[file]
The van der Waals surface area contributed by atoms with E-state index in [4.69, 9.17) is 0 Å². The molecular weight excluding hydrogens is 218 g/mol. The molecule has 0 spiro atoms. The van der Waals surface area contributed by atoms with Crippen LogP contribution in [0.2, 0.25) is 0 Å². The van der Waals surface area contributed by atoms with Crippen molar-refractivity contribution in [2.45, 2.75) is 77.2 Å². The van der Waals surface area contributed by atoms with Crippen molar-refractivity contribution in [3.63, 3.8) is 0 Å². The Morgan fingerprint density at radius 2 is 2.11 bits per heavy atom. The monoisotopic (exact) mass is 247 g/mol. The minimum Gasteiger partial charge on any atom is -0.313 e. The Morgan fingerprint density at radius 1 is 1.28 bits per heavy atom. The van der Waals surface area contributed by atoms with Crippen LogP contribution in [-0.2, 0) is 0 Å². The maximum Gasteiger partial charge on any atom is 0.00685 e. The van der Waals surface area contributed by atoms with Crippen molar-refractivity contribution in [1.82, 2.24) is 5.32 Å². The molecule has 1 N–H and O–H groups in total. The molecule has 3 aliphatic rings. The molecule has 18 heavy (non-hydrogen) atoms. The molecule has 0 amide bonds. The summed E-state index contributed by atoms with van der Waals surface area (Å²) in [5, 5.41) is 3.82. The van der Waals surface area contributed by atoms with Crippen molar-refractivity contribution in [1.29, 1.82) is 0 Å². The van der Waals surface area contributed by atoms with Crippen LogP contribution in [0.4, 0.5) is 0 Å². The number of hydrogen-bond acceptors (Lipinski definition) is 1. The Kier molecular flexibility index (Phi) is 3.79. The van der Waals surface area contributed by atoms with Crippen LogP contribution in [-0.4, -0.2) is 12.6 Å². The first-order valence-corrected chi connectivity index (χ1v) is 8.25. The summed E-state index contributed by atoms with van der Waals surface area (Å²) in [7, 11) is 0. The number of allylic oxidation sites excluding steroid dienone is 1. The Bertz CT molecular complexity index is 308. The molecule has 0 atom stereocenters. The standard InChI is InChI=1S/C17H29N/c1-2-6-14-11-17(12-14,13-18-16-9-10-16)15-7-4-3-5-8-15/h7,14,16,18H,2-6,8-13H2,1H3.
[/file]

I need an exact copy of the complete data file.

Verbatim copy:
The van der Waals surface area contributed by atoms with E-state index in [4.69, 9.17) is 0 Å². The molecular weight excluding hydrogens is 218 g/mol. The molecule has 0 spiro atoms. The van der Waals surface area contributed by atoms with Crippen LogP contribution in [0.2, 0.25) is 0 Å². The van der Waals surface area contributed by atoms with Crippen molar-refractivity contribution in [2.45, 2.75) is 77.2 Å². The van der Waals surface area contributed by atoms with Crippen molar-refractivity contribution in [3.63, 3.8) is 0 Å². The Morgan fingerprint density at radius 2 is 2.11 bits per heavy atom. The monoisotopic (exact) mass is 247 g/mol. The minimum Gasteiger partial charge on any atom is -0.313 e. The Morgan fingerprint density at radius 1 is 1.28 bits per heavy atom. The van der Waals surface area contributed by atoms with Crippen LogP contribution in [-0.2, 0) is 0 Å². The maximum Gasteiger partial charge on any atom is 0.00685 e. The van der Waals surface area contributed by atoms with Crippen molar-refractivity contribution in [1.82, 2.24) is 5.32 Å². The molecule has 1 N–H and O–H groups in total. The molecule has 3 aliphatic rings. The molecule has 18 heavy (non-hydrogen) atoms. The molecule has 0 amide bonds. The summed E-state index contributed by atoms with van der Waals surface area (Å²) in [5, 5.41) is 3.82. The van der Waals surface area contributed by atoms with Crippen molar-refractivity contribution in [1.29, 1.82) is 0 Å². The van der Waals surface area contributed by atoms with Crippen LogP contribution in [0.4, 0.5) is 0 Å². The number of hydrogen-bond acceptors (Lipinski definition) is 1. The Kier molecular flexibility index (Phi) is 3.79. The van der Waals surface area contributed by atoms with Crippen LogP contribution in [-0.4, -0.2) is 12.6 Å². The first-order valence-corrected chi connectivity index (χ1v) is 8.25. The summed E-state index contributed by atoms with van der Waals surface area (Å²) in [7, 11) is 0. The number of allylic oxidation sites excluding steroid dienone is 1. The Bertz CT molecular complexity index is 308. The molecule has 0 atom stereocenters. The standard InChI is InChI=1S/C17H29N/c1-2-6-14-11-17(12-14,13-18-16-9-10-16)15-7-4-3-5-8-15/h7,14,16,18H,2-6,8-13H2,1H3.